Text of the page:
Most of today's single serve machines will shut themselves off if left unattended. A lot of models feature detachable parts for cleaning, as well. That said, customers are cautioned against fidgeting with the inner-mechanisms of certain single serve machines (particularly those that are manufactured by Keurig). The inner-workings of these machines are prone to feature razor-sharp devices. These devices are used for puncturing a single-serve container with holes.

Single Serve Coffee Considerations, Before You Buy

Your single-serve decision should probably come down to purchasing a reliable model that brews the type of caffeinated drinks you drink most. If the only caffeinated blend you drink is coffee, you can consolidate your research by determining which single serve can brew the best cup. If, however, you'd prefer the option of brewing cappuccino, espresso, hot cocoa, or even tea, it's going to be a little more difficult to zero in on the best choice. You may want to do a Google search under the term "single serve coffee maker," adding the names of some of your favorite caffeinated drinks to see what comes up.

You may also want to take a look at how many different brands of "coffee capsule" a specific single serve machine can use. Keurigs use K-cups (and only K-cups), but other manufacturers may not be K-cup compatible at all. Beyond that, look into how quickly a single serve can brew each cup, how easy the dispenser is to refill, and whether any individual components are removable, so you can rinse and clean them at will.

Last but not least, you may want to read some customer reviews or visit some coffee-related message boards. Every manufacturer is going to boast about its products, but an objective consumer can tell you what to avoid.

A Brief History of the Single Serve Coffee Maker

The process of making coffee is simple. You take some roasted beans, you grind them, and you boil them with water, allowing the flavor to seep in. For centuries this was achieved with little more than a pot (or a pan) and a still-burning flame. The process of brewing coffee by using a drip filter was originated in France, well over 100 years ago. Early filters were made of non-disposable materials, like burlap or cloth, and - over time - this negatively affected the coffee's taste. The problem was solved by the pumping percolator, a free-standing kettle which “perked” coffee by continually cycling boiled water through fresh beans. Percolators went from being a household item to becoming outdated during the eighties, as electric coffee makers succeeded in simplifying the process. You can still find traditional percolators in a lot of banquet halls, and they’re a mainstay at cheap hotels, as well.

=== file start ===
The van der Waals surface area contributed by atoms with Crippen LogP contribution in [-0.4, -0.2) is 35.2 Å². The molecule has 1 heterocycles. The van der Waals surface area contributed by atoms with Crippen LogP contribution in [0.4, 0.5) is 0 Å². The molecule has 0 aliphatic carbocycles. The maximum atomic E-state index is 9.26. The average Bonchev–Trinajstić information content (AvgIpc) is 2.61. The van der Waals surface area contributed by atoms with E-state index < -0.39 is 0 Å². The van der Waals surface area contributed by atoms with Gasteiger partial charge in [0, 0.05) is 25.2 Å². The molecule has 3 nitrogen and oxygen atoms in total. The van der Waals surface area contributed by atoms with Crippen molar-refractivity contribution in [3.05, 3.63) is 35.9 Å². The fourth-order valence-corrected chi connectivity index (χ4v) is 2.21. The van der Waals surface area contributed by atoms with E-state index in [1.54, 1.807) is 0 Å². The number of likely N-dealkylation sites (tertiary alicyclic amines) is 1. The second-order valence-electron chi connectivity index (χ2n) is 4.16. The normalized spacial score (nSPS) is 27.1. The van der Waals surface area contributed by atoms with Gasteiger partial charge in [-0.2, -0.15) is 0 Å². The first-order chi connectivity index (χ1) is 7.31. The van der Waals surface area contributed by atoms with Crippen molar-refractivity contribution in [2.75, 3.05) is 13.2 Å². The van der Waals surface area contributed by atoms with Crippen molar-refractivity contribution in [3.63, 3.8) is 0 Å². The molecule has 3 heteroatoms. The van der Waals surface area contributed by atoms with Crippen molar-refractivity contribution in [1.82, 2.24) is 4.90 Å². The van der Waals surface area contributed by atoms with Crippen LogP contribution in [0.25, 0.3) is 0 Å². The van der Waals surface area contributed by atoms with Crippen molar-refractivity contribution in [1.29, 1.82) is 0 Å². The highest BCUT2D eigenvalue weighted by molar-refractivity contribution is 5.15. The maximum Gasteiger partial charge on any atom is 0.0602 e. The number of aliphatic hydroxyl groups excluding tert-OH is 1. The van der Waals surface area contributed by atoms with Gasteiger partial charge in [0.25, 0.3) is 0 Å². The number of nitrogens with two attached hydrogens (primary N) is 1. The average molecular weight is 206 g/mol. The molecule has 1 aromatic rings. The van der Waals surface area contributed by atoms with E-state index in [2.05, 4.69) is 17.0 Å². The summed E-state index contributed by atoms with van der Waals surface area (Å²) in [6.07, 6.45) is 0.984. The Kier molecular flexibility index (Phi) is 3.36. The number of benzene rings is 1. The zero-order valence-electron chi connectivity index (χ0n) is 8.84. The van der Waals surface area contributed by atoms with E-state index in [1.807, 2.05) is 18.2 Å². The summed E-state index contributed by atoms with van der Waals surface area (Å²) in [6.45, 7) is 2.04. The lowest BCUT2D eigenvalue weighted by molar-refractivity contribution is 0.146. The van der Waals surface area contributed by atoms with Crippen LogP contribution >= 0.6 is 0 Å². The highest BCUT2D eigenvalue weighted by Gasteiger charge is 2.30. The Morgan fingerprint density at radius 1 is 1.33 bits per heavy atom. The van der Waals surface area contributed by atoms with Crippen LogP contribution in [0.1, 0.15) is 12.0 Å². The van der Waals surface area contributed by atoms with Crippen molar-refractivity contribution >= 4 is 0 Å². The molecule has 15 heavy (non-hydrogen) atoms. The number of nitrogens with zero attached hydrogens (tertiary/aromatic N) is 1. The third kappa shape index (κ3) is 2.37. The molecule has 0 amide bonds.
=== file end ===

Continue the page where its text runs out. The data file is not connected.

The process of making coffee didn't change much when transitioning from a traditional percolator to an electric pot. Water was still heated, siphoned through a tube, and left to drip into a filter. The major difference had to do with convenience. Electric coffee makers featured an automatic timer, so your coffee would be brewing before you even stepped out of bed in the morning. You could see the water perking, and the process was completed within minutes. The taste was smooth, if less robust.

And that is where the single serve comes in. As a modern extension of the French press, single-serve coffee makers have condensed the process of brewing from minutes into seconds. Keurig is the biggest name in the industry, and much like Apple, Keurig controls its brewing process from end-to-end. You cannot use a Keurig without purchasing K-cups. And that means an endless stream of revenue for the thriving Keurig brand.



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Last updated: 03/25/2017 | Authorship Information